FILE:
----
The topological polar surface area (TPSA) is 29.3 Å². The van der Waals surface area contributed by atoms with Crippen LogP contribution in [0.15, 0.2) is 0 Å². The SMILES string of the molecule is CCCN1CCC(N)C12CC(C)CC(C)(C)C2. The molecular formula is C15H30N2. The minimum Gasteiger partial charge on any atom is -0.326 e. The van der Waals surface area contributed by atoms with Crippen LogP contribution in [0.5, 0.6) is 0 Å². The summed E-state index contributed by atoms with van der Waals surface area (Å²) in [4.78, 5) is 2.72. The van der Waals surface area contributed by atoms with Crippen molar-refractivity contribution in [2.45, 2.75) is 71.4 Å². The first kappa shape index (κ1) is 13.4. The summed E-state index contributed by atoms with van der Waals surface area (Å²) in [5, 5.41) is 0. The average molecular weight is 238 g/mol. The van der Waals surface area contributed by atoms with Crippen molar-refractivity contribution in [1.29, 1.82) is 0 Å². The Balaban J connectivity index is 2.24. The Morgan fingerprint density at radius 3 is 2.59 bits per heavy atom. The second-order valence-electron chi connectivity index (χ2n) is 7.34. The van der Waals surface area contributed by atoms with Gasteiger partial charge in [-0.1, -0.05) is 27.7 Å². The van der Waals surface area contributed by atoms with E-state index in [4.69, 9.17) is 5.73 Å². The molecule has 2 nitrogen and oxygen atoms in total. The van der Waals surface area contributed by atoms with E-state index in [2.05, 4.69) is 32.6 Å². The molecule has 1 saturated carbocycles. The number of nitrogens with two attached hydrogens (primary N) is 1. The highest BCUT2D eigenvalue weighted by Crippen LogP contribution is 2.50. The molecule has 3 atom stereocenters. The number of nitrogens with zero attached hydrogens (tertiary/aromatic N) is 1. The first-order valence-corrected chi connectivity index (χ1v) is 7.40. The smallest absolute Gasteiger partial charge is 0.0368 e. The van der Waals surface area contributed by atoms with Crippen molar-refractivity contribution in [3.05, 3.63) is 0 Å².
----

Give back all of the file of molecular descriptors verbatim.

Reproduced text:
The topological polar surface area (TPSA) is 29.3 Å². The van der Waals surface area contributed by atoms with Crippen LogP contribution in [0.15, 0.2) is 0 Å². The SMILES string of the molecule is CCCN1CCC(N)C12CC(C)CC(C)(C)C2. The molecular formula is C15H30N2. The minimum Gasteiger partial charge on any atom is -0.326 e. The van der Waals surface area contributed by atoms with Crippen LogP contribution in [0.5, 0.6) is 0 Å². The summed E-state index contributed by atoms with van der Waals surface area (Å²) in [4.78, 5) is 2.72. The van der Waals surface area contributed by atoms with Crippen molar-refractivity contribution in [2.45, 2.75) is 71.4 Å². The first kappa shape index (κ1) is 13.4. The summed E-state index contributed by atoms with van der Waals surface area (Å²) in [5, 5.41) is 0. The average molecular weight is 238 g/mol. The van der Waals surface area contributed by atoms with Crippen molar-refractivity contribution in [1.29, 1.82) is 0 Å². The Balaban J connectivity index is 2.24. The Morgan fingerprint density at radius 3 is 2.59 bits per heavy atom. The second-order valence-electron chi connectivity index (χ2n) is 7.34. The van der Waals surface area contributed by atoms with Gasteiger partial charge in [-0.1, -0.05) is 27.7 Å². The van der Waals surface area contributed by atoms with E-state index in [4.69, 9.17) is 5.73 Å². The molecule has 2 nitrogen and oxygen atoms in total. The van der Waals surface area contributed by atoms with E-state index in [2.05, 4.69) is 32.6 Å². The molecule has 1 saturated carbocycles. The number of nitrogens with two attached hydrogens (primary N) is 1. The highest BCUT2D eigenvalue weighted by Crippen LogP contribution is 2.50. The molecule has 3 atom stereocenters. The number of nitrogens with zero attached hydrogens (tertiary/aromatic N) is 1. The first-order valence-corrected chi connectivity index (χ1v) is 7.40. The smallest absolute Gasteiger partial charge is 0.0368 e. The van der Waals surface area contributed by atoms with Crippen molar-refractivity contribution in [3.05, 3.63) is 0 Å².